This feature has been sponsored by Takeda UK and contains promotional information C-APROM/UK//4607 August 2020
Click here to view the prescribing information for ALUNBRIG®▼(Brigatinib) Alunbrig is indicated as monotherapy for the treatment of adult patients with anaplastic lymphoma kinase (ALK) positive advanced non-small cell lung cancer (NSCLC) previously not treated with an ALK inhibitor1 Alunbrig is indicated as monotherapy for the treatment of adult patients with ALK-positive advanced NSCLC previously treated with crizotinib1
Around 3–5% of patients with NSCLC have oncogenic rearrangements in the ALK gene.2 Many of these patients are diagnosed with brain metastases at first presentation or are at risk of CNS progression,3 therefore, intracranial efficacy is important to consider when choosing the right ALK tyrosine kinase inhibitor (TKI) for the patient.
Next-generation TKIs targeting ALK are an effective treatment option for this patient group, with multiple treatments now available.4–6
As the efficacy of TKIs improves, the length of time patients spend on treatment is increased. Therefore, managing adverse events to enable patients to continue their treatment is important.
Selecting the right clinical trial endpoints is vital to help evaluate any potential treatment option more effectively for patients.
‘Why I would choose brigatinib in the post-crizotinib setting is because we have the strongest data from the literature available so far, and that comes from the ALTA study’ 2,8 – Dr Califano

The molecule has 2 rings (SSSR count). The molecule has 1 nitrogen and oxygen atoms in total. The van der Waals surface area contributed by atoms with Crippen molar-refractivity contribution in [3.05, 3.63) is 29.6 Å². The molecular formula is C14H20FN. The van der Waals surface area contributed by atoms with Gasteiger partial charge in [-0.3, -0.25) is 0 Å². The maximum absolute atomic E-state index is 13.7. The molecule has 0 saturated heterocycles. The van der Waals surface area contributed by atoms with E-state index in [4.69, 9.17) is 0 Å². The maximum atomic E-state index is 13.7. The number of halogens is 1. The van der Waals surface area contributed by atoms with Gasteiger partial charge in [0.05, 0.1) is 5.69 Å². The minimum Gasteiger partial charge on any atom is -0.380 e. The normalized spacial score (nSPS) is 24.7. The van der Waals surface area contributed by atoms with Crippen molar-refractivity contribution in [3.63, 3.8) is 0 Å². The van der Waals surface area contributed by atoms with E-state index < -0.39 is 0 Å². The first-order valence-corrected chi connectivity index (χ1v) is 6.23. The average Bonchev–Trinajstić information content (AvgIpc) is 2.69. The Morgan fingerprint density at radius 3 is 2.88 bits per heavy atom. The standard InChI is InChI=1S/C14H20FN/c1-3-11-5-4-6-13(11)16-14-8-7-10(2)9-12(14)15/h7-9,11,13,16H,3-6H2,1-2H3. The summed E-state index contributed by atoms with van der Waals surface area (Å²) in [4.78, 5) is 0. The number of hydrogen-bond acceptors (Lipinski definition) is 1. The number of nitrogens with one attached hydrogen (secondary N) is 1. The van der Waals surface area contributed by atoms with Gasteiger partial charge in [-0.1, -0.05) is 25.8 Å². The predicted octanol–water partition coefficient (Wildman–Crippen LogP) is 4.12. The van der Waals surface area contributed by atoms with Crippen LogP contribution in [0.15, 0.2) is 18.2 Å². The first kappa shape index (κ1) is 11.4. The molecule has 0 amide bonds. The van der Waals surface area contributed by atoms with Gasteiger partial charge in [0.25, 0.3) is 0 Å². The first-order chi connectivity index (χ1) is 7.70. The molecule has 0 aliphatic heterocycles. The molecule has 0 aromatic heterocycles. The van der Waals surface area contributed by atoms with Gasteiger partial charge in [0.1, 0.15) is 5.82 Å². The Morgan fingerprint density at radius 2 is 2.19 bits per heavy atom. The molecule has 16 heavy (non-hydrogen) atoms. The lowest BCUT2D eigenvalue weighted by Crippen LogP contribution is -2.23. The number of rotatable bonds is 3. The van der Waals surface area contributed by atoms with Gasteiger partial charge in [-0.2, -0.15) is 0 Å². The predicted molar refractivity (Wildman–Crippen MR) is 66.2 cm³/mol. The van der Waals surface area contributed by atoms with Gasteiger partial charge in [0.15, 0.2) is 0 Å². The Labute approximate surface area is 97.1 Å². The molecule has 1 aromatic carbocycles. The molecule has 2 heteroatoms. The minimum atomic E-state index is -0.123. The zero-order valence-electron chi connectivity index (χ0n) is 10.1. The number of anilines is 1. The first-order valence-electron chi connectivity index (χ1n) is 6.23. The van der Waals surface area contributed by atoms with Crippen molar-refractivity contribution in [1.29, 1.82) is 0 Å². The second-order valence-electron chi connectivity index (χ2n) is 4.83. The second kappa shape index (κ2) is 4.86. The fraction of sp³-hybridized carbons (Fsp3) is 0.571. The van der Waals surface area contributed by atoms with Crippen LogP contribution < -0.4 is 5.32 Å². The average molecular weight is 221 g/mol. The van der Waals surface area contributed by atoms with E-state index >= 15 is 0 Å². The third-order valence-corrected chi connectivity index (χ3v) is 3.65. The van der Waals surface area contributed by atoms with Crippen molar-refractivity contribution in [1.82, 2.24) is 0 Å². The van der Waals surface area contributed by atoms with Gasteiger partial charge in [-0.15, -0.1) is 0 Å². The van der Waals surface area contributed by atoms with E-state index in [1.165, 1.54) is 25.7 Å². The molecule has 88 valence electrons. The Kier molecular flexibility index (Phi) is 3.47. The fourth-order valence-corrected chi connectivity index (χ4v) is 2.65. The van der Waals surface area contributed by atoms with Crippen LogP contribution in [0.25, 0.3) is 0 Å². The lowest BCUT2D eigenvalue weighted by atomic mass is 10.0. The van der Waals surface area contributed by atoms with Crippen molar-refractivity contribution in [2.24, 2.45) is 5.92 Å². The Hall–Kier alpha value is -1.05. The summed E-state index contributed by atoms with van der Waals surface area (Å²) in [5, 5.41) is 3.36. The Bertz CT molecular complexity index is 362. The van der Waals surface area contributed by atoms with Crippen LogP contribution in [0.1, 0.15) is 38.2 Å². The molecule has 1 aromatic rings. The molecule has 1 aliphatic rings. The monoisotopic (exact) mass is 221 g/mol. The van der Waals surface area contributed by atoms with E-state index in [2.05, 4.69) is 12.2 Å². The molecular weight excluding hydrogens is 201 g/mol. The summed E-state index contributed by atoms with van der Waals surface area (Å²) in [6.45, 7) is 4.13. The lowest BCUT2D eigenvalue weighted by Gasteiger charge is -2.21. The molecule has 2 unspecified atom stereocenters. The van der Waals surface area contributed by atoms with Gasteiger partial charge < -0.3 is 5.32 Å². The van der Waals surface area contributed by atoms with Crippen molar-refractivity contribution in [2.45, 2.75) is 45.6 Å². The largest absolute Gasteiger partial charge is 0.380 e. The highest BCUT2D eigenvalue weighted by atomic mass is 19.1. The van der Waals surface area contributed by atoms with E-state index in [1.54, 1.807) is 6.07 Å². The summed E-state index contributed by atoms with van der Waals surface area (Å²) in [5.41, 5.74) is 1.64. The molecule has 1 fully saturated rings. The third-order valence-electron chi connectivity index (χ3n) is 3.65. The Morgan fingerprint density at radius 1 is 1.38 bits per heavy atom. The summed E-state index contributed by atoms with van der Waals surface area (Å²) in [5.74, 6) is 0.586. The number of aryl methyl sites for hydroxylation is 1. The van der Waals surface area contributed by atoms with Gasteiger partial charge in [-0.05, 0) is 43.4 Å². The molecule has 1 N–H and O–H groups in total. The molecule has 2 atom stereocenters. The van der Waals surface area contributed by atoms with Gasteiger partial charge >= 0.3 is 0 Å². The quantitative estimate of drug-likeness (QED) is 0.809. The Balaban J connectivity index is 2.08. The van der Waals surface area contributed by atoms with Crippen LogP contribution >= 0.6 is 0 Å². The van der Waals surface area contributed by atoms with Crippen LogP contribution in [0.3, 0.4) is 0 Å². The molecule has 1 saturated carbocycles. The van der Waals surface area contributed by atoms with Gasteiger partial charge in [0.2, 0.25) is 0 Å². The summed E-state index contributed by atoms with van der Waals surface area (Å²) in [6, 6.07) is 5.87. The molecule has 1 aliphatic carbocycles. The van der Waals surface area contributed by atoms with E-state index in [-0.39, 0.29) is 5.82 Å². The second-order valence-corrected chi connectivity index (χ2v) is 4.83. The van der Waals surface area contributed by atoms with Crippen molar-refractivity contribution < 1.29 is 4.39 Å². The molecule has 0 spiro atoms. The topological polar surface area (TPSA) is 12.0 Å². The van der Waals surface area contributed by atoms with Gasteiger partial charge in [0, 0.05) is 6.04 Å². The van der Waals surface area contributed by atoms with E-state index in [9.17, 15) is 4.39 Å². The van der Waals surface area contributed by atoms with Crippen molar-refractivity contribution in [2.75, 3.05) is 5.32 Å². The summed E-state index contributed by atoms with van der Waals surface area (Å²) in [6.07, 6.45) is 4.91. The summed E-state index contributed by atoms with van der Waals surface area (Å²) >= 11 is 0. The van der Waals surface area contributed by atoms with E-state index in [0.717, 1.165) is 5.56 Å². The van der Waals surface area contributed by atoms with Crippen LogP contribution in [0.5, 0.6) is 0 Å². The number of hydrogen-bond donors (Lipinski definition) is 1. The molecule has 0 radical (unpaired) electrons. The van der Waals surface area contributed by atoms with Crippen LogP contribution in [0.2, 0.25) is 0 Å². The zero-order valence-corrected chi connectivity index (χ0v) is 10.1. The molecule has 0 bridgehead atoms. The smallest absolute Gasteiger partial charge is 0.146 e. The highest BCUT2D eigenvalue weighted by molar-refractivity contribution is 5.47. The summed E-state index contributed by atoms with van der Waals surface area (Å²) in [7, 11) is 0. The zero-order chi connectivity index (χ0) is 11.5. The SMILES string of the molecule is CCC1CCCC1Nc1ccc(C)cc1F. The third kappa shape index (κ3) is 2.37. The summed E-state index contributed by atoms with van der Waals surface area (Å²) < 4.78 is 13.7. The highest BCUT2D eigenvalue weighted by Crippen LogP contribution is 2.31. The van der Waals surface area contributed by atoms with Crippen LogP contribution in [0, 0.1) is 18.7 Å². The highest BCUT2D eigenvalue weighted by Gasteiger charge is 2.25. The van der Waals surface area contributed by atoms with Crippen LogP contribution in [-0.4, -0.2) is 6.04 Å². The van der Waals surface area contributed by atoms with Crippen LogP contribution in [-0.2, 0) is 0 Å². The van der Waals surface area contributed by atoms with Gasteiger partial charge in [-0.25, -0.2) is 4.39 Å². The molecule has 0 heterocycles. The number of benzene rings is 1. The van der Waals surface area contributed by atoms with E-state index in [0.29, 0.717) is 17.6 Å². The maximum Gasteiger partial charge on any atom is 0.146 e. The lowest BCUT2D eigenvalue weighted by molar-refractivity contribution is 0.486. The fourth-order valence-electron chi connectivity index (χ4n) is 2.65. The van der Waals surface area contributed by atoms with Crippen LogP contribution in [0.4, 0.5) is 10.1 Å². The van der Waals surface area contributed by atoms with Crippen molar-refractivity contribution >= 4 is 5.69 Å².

The panel discuss next steps following relapse on frontline crizotinib, and what needs to be considered including when to switch following intracranial and extracranial progression.
References to support video content: 2,8
‘What are the aims of treatment in this setting? It’s at least to try and control the disease in the brain as quickly as possible… I feel as a next line of treatment, we should choose an ALK inhibitor which is a good CNS penetrant and we do have a NICE-approved option, which is brigatinib, which we know works very well intracranially and extracranially’ – Dr Califano
Reporting Adverse Events
Adverse events should be reported. In the United Kingdom, reporting forms and information can be found at www.mhra.gov.uk/yellowcard.
Adverse events should also be reported to Takeda by e-mailing DSO-UK@takeda.com.
4. National Institute for Health and Care Excellence (NICE). Brigatinib for treating ALK-positive advanced non-small-cell lung cancer after crizotinib. Published: 20 March 2019. Available at: https://www.nice.org.uk/guidance/ta571 (Accessed July 2020).
5. National Institute for Health and Care Excellence (NICE). Alectinib for untreated ALK-positive advanced non-small-cell lung cancer. Published: 8 August 2018. Available at: https://www.nice.org.uk/guidance/TA536 (Accessed July 2020).
6. National Institute for Health and Care Excellence (NICE). Ceritinib for previously treated anaplastic lymphoma kinase positive non-small-cell lung cancer. Published: 22 June 2016. Available at: https://www.nice.org.uk/guidance/ta395 (Accessed July 2020).
8. Kim DW, et al. Brigatinib in Patients With Crizotinib-Refractory Anaplastic Lymphoma Kinase–Positive Non–Small-Cell Lung Cancer: A Randomized, Multicenter Phase II Trial. J Clin Oncol 2017;35:2490-8.
9. Solomon BJ, Kim DW, Wu YL, et al. Final Overall Survival Analysis From a Study Comparing First-Line Crizotinib Versus Chemotherapy in ALK-Mutation-Positive Non-Small-Cell Lung Cancer. J Clin Oncol. 2018;36(22):2251-2258.
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